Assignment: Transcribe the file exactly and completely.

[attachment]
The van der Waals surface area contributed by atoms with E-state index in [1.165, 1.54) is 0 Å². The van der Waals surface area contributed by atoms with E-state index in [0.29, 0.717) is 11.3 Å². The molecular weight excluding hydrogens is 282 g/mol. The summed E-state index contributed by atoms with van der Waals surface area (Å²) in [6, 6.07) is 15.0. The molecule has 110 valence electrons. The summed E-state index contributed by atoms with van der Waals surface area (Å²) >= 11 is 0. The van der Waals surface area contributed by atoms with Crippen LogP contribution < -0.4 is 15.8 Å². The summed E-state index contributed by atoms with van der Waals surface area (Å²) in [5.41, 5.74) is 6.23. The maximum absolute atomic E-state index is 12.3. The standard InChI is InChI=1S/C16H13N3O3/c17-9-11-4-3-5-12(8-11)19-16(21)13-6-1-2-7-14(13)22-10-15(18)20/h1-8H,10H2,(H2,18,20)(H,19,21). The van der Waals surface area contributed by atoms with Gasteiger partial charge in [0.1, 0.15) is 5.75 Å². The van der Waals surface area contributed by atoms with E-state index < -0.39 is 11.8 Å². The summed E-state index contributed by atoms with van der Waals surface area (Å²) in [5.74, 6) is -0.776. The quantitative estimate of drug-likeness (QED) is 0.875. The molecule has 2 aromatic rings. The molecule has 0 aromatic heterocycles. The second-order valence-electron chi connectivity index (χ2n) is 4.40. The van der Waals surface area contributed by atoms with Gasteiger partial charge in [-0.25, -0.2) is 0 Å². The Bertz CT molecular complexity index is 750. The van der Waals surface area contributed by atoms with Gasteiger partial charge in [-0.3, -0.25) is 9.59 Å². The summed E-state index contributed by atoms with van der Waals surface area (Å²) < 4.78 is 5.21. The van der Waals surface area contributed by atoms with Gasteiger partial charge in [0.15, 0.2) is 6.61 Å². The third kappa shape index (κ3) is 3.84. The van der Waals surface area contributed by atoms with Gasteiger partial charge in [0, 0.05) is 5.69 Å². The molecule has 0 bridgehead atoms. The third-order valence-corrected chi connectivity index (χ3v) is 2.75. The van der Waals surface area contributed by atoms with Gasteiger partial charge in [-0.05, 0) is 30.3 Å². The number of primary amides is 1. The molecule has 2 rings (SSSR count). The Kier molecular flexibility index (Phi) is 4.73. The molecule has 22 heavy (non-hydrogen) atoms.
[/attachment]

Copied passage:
The van der Waals surface area contributed by atoms with E-state index in [1.165, 1.54) is 0 Å². The van der Waals surface area contributed by atoms with E-state index in [0.29, 0.717) is 11.3 Å². The molecular weight excluding hydrogens is 282 g/mol. The summed E-state index contributed by atoms with van der Waals surface area (Å²) in [6, 6.07) is 15.0. The molecule has 110 valence electrons. The summed E-state index contributed by atoms with van der Waals surface area (Å²) >= 11 is 0. The van der Waals surface area contributed by atoms with Crippen LogP contribution < -0.4 is 15.8 Å². The summed E-state index contributed by atoms with van der Waals surface area (Å²) in [5.41, 5.74) is 6.23. The maximum absolute atomic E-state index is 12.3. The standard InChI is InChI=1S/C16H13N3O3/c17-9-11-4-3-5-12(8-11)19-16(21)13-6-1-2-7-14(13)22-10-15(18)20/h1-8H,10H2,(H2,18,20)(H,19,21). The van der Waals surface area contributed by atoms with Gasteiger partial charge in [0.1, 0.15) is 5.75 Å². The van der Waals surface area contributed by atoms with E-state index < -0.39 is 11.8 Å². The summed E-state index contributed by atoms with van der Waals surface area (Å²) in [5.74, 6) is -0.776. The quantitative estimate of drug-likeness (QED) is 0.875. The molecule has 2 aromatic rings. The molecule has 0 aromatic heterocycles. The second-order valence-electron chi connectivity index (χ2n) is 4.40. The van der Waals surface area contributed by atoms with Gasteiger partial charge in [-0.25, -0.2) is 0 Å². The Bertz CT molecular complexity index is 750. The van der Waals surface area contributed by atoms with Gasteiger partial charge in [-0.3, -0.25) is 9.59 Å². The summed E-state index contributed by atoms with van der Waals surface area (Å²) < 4.78 is 5.21. The van der Waals surface area contributed by atoms with Gasteiger partial charge in [0.15, 0.2) is 6.61 Å². The third kappa shape index (κ3) is 3.84. The van der Waals surface area contributed by atoms with Gasteiger partial charge in [0, 0.05) is 5.69 Å². The molecule has 0 bridgehead atoms. The third-order valence-corrected chi connectivity index (χ3v) is 2.75. The van der Waals surface area contributed by atoms with Gasteiger partial charge in [-0.05, 0) is 30.3 Å². The number of primary amides is 1. The molecule has 2 rings (SSSR count). The Kier molecular flexibility index (Phi) is 4.73. The molecule has 22 heavy (non-hydrogen) atoms.